Start Date

5-6-2014 9:00 AM

End Date

5-6-2014 10:30 AM

Description

Since 1752 Trinity Episcopal Church on the New Haven Green has embraced parishioners from all walks of life, and participated in the region’s long history. The contents of the church’s archives reflect the community’s cultural memory. Today, parishioners with connections to the Yale University Library system and New Haven’s non-profit sector are implementing new technologies and technical workflows. We will describe how we are preserving our archival resources, giving parishioners and scholars access to our parish story, and providing church staff and The Vestry with information necessary for running the church today.

The first challenge for the archives team was to show the parish community and finance committee the extent of the archives’ contents and the relationship of this material to parish and New Haven history. Lifelong parish members, acquainted with the archives’ contents, began an informal dialogue during church events. When the church office relocated, the archives was given its own room, a donation that covered initial expenses, and a line in the History Ministry budget.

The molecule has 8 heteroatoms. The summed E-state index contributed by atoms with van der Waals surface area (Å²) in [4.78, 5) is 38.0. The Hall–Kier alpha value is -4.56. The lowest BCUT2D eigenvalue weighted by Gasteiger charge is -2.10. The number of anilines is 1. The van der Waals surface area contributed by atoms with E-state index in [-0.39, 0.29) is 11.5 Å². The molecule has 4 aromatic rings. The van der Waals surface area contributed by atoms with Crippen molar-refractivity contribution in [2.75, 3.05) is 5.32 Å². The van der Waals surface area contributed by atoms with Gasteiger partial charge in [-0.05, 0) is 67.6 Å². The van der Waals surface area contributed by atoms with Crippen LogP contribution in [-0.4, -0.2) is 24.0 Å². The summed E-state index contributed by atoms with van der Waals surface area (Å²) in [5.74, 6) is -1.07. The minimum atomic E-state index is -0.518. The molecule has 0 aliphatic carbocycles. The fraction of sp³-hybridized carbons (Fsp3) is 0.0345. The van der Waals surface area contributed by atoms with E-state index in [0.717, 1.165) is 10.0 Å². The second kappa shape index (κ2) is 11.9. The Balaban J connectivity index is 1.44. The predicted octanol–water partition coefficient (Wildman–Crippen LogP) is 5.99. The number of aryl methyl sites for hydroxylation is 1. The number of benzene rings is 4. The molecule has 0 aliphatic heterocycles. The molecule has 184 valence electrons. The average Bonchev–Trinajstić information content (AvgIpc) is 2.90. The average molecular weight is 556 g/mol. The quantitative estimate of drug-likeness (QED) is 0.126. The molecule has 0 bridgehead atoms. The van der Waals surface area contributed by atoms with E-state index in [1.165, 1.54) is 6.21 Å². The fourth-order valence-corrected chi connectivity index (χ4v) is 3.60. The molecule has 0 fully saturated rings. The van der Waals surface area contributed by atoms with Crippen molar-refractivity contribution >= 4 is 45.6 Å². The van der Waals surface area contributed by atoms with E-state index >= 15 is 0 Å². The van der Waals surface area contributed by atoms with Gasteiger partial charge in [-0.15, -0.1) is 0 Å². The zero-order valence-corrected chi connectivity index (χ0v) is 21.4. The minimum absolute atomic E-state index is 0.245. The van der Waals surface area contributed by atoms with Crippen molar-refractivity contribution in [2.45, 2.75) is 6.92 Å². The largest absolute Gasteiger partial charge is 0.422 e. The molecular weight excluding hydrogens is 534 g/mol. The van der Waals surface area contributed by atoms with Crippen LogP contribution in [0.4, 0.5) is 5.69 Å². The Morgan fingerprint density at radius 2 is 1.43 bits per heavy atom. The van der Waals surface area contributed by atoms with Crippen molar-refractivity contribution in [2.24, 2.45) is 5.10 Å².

The archives team includes parishioners who are library professionals, and others who have experience relevant to the task. Together, we have developed a well-defined tagging system, and an Excel spreadsheet where we have been entering data/records. The record structure includes an element set based on Dublin Core. Some fields use controlled vocabulary terms, but we also have a notes field with free text.

We are currently acquiring a flatbed scanner, and will be implementing OMEKA, an open source web publishing software designed for small libraries and archives, December 2013. We plan to migrate our data, and workflow to the digital environment as soon as possible.

We have created documentation for the current workflow. We have consulted with archivists and copyright experts at other institutions, and will create new documentation for our digital workflow, as well as guidelines and policies for archives users. Our goal for that documentation is May 2014 at the latest.